On my recent visit to Superman’s hometown of Metropolis, Illinois, I purchased several pieces of Kryptonite. The store had a barrel full of this mineral. I asked the attendant if it was real. She assured me it came from genuine meteor fragments! Whether this is true or not, at least I now have a conversation piece, though I wonder why a place to honor the Man of Steel would stock the substance that makes his knees buckle.
We remember Kal-El (aka Clark Kent) was born on the Planet Krypton, and the fragments of the now-destroyed planet make him as weak as the rest of us.
I’m convinced that all of us are vulnerable to a Kryptonite-like substance called life. Life often hits us head-on and our knees buckle, too.
I visited with a nice couple lately who told me about the death of the lady’s mother and the recent cancer diagnosis of her dad. She also told me her younger sister had died, and that she and her husband took in the sister’s son to raise. The young man is now grown and gone and living a profligate life.
Life hit them head-on.
We struggle with the tragedies of life. I’ve often remarked to our congregation how most of us take on the care of aging parents, though this is an area we’re not instructed in nor often prepared for. Sometimes these duties include dreaded diseases like the aforementioned cancer, or dementia. And there’s often financial challenges when dealing with senior parents.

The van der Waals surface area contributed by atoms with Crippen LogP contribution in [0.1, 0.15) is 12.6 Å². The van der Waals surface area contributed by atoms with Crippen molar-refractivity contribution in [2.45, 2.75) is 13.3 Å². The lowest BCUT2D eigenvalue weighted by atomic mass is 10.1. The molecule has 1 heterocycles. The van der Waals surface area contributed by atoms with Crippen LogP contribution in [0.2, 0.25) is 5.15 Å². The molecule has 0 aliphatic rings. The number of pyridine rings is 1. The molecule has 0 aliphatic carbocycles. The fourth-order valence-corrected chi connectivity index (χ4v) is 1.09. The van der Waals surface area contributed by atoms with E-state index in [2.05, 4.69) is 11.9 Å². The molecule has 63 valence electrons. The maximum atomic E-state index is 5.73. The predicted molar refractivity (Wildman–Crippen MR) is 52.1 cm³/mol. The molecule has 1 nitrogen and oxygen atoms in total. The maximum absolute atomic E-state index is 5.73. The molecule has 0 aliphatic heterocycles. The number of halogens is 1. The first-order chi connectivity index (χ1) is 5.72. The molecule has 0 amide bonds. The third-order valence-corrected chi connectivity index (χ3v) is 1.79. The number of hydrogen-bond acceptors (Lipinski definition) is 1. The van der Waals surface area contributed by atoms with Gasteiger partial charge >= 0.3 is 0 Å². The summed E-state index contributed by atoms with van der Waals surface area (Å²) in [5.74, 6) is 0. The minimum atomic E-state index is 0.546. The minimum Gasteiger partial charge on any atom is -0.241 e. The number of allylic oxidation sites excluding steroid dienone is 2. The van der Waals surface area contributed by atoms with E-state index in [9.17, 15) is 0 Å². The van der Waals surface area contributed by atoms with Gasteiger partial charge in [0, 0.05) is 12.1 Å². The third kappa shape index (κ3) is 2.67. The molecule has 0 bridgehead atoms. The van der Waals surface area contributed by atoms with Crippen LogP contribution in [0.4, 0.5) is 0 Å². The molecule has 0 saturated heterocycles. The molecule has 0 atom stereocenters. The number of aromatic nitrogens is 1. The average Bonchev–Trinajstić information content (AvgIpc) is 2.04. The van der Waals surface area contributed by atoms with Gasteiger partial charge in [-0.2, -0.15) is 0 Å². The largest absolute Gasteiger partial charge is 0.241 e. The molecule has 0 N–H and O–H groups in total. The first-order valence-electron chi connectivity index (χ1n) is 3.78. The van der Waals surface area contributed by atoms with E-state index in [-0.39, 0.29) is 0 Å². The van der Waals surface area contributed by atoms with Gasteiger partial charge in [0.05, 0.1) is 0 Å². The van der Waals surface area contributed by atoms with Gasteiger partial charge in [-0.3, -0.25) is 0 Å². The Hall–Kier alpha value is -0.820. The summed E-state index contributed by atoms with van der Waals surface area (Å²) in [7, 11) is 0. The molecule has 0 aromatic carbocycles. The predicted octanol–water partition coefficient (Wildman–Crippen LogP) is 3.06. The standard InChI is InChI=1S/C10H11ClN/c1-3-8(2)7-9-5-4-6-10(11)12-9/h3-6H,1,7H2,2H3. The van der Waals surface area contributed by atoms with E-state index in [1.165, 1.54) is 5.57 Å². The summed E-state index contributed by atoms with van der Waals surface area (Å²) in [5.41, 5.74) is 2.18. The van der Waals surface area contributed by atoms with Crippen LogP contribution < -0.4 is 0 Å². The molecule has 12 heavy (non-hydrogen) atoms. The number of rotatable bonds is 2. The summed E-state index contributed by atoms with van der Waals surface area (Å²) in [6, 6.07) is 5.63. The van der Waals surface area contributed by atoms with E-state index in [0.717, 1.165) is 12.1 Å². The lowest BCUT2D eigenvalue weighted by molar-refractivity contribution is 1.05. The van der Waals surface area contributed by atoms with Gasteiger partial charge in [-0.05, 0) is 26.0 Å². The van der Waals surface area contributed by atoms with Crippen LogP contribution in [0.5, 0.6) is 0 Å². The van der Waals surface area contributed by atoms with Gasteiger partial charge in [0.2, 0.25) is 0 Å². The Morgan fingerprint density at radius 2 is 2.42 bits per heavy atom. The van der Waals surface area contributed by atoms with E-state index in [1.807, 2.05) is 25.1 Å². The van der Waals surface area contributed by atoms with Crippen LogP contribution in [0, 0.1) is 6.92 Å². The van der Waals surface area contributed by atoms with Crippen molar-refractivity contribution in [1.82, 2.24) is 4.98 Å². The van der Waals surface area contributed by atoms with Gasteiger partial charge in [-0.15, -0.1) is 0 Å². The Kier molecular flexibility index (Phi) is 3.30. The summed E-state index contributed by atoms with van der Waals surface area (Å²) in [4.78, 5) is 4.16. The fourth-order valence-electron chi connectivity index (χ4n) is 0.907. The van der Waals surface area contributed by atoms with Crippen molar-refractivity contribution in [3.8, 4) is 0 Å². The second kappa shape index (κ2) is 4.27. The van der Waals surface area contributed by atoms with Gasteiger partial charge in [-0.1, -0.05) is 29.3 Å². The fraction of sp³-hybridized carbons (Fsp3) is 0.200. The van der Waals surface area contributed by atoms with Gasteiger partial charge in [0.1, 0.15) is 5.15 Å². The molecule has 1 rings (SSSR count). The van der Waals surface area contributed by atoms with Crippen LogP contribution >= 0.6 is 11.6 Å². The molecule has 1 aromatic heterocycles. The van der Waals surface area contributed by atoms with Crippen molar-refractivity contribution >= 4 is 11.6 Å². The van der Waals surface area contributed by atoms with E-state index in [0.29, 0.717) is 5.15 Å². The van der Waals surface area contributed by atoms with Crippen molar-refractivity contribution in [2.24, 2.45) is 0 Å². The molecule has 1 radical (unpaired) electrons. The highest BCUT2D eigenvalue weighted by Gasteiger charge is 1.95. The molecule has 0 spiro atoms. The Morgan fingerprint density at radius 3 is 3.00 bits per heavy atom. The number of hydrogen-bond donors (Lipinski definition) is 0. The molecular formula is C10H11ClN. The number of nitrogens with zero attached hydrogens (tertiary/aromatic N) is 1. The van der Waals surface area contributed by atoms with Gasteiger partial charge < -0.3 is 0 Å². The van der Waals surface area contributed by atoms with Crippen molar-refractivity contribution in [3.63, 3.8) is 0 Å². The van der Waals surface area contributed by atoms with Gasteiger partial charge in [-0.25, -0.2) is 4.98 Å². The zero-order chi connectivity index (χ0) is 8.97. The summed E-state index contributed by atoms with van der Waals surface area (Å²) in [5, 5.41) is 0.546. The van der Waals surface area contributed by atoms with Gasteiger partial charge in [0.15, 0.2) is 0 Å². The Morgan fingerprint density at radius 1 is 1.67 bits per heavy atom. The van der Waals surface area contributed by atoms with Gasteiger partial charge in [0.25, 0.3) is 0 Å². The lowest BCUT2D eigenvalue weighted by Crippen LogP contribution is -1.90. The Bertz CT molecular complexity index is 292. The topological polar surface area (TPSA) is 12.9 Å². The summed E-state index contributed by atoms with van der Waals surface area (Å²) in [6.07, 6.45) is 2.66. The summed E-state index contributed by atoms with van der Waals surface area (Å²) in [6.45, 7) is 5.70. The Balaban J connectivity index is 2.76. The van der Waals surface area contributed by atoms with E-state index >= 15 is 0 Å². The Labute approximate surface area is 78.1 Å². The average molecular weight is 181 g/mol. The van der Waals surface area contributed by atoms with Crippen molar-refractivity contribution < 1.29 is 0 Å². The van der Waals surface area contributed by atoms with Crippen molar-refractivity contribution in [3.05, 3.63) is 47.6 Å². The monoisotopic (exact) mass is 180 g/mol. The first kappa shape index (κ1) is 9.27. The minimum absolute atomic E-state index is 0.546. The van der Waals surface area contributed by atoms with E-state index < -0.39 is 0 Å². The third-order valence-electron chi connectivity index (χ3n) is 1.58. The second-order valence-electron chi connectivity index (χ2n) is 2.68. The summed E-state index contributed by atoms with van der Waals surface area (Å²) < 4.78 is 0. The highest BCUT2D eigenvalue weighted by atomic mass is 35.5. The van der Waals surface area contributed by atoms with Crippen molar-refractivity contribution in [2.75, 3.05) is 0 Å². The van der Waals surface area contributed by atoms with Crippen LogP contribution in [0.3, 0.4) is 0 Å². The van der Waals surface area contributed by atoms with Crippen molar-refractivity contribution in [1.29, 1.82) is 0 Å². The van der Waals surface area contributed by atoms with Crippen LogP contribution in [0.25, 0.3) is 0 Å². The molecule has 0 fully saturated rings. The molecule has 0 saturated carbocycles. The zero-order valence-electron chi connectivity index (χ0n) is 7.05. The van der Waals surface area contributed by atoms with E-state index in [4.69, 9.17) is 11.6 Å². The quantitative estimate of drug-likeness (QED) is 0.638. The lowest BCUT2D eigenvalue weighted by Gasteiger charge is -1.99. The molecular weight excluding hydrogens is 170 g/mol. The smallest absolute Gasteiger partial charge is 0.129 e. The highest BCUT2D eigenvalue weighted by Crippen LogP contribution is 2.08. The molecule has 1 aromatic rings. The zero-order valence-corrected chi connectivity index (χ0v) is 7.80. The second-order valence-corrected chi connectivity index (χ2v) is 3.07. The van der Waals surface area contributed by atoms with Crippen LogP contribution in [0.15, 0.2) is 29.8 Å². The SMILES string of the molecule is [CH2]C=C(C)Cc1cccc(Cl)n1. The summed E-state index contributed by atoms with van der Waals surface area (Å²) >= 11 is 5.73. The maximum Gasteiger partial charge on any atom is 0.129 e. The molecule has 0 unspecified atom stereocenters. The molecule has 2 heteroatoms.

We struggle with bad choices. I had a relative who died prematurely due to his addiction to cigarettes. I’ll never forget watching him with a cigarette in one hand and an oxygen mask in the other. Even at that stage he couldn’t quit his habit.
We struggle with our mortality. Death stalks us. Young people don’t think much about death, but seniors think about it when our bodies won’t do what they used to do. Death is among the top three fears people have. Even believers who have the assurance of Christ’s friendship shudder at the thought of death, feeling that we have much remaining to do in our lives.
The apostle Paul wrote in the New Testament about his mysterious “thorn;” a bodily affliction or a tortured memory, we’re not sure. He said he earnestly prayed for God to remove it, but the Lord determined not to do so. Instead God gave him more of his presence to endure and survive. Paul lived his life in partnership with God despite his weakness.
Life often hits us head-on. We should hear the triumphant testimony of Paul and seek God’s partnership to endure and survive just as he did.
Reflections is a weekly devotional column written by Michael J. Brooks, pastor of the Siluria Baptist Church in Alabaster. The church's website is siluriabaptist.com.